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Germany can watch music videos on YouTube again

YouTube and German artists' group reach 'milestone' deal on payment.


Audra Schroeder


Posted on Nov 2, 2016   Updated on May 25, 2021, 4:18 pm CDT

A nearly decade-long YouTube royalty dispute has finally come to an end in Germany. 

On Nov. 1, a seven-year standoff between the global video platform and German music-rights organization GEMA was resolved, after both parties signed a licensing agreement to ensure remuneration to artists. GEMA’s CEO Harald Heker said the “contract with YouTube marks a milestone for GEMA and its members. We remained true to our position that authors should also get a fair remuneration in the digital age, despite the resistance we met.”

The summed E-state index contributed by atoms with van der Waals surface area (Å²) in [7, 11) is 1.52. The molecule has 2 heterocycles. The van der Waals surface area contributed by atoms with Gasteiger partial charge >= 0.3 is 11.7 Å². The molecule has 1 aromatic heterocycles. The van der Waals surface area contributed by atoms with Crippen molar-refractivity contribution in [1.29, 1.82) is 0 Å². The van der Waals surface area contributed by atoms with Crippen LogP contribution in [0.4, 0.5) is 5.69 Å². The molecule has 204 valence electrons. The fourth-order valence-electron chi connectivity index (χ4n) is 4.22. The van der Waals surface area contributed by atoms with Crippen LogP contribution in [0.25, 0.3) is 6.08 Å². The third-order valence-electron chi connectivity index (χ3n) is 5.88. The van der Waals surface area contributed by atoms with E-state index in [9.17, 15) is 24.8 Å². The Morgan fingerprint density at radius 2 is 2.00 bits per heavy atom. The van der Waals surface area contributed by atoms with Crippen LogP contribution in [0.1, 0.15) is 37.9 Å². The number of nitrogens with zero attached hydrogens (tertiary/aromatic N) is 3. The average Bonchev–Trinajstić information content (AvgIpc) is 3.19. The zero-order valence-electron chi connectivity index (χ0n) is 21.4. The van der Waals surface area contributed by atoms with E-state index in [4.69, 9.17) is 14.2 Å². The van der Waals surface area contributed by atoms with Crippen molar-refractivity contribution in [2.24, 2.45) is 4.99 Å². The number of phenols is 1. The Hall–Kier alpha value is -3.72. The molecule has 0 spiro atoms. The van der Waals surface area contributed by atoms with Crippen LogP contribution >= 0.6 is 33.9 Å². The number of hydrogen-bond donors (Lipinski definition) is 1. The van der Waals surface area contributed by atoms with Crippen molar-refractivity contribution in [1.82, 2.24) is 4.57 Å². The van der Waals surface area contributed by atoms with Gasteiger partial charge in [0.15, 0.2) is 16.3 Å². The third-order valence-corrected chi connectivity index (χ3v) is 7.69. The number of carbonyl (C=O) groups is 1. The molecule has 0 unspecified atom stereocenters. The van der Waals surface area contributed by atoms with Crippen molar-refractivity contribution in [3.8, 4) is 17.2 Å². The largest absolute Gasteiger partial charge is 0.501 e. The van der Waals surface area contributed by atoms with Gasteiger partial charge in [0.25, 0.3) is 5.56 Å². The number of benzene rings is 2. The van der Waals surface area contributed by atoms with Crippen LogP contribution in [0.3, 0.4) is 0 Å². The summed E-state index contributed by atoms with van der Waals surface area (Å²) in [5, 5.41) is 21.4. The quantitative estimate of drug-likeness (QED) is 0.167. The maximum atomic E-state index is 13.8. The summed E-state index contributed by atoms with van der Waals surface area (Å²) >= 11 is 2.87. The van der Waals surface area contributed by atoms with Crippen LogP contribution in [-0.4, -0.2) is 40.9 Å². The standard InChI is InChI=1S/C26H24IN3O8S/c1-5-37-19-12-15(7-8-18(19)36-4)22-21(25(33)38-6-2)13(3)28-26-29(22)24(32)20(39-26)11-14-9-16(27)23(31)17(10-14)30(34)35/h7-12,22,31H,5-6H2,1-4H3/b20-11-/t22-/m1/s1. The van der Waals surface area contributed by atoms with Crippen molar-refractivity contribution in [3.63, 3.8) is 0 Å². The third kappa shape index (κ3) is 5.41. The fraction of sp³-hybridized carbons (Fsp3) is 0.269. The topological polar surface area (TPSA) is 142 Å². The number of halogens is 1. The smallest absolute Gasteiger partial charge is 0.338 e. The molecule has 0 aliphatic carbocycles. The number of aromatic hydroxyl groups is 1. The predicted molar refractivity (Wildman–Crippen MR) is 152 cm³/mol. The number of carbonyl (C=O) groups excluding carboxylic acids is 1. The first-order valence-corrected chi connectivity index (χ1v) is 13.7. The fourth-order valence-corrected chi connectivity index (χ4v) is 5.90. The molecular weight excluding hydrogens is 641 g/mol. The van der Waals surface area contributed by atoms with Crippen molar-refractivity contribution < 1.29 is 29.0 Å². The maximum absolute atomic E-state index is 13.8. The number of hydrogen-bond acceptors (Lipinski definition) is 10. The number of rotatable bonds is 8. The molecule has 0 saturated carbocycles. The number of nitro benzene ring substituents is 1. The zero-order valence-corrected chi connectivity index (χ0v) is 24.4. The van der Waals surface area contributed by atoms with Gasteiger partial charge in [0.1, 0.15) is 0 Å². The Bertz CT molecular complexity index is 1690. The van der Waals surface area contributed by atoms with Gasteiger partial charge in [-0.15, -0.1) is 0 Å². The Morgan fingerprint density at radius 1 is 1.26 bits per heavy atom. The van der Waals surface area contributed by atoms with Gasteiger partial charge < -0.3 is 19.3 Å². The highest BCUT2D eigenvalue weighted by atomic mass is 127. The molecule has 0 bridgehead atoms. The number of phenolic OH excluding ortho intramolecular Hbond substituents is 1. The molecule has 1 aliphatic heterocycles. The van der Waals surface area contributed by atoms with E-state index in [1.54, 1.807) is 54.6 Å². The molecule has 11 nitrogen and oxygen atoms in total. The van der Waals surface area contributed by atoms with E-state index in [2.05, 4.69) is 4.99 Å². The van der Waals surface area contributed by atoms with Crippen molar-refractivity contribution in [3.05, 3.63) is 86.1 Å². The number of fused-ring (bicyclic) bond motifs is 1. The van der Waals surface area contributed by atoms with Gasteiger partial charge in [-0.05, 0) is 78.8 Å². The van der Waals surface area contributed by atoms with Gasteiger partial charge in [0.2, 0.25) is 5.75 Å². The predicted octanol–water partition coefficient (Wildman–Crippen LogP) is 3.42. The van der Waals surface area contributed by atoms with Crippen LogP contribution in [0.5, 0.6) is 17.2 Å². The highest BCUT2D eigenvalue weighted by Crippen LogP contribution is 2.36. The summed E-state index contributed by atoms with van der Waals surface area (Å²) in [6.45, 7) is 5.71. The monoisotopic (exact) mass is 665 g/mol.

For the past seven years, curious parties have been met with the dreaded red frowny face when they search for music on YouTube. But with changing copyright regulations in Europe, online platforms are being given more scrutiny when it comes to compensation.  

YouTube’s Head of International Music Partnerships Christophe Muller wrote on Tuesday: 

This agreement reflects a long-held commitment that composers, songwriters, and publishers should be paid fairly, while ensuring fans can enjoy their favorite songs and discover new music on YouTube. That commitment has helped YouTube evolve into an important source of promotion and revenue for musicians. As such, we continue to invest in our rights management system, Content ID, to protect rights owners while continuing to innovate and create new and exciting YouTube features such as VR and 360, that can heighten the music experience on YouTube even more.

In the time that GEMA and YouTube have been at odds, American and British musicians have called YouTube out for not paying artists as well.  

H/T New York Times 

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*First Published: Nov 2, 2016, 1:19 pm CDT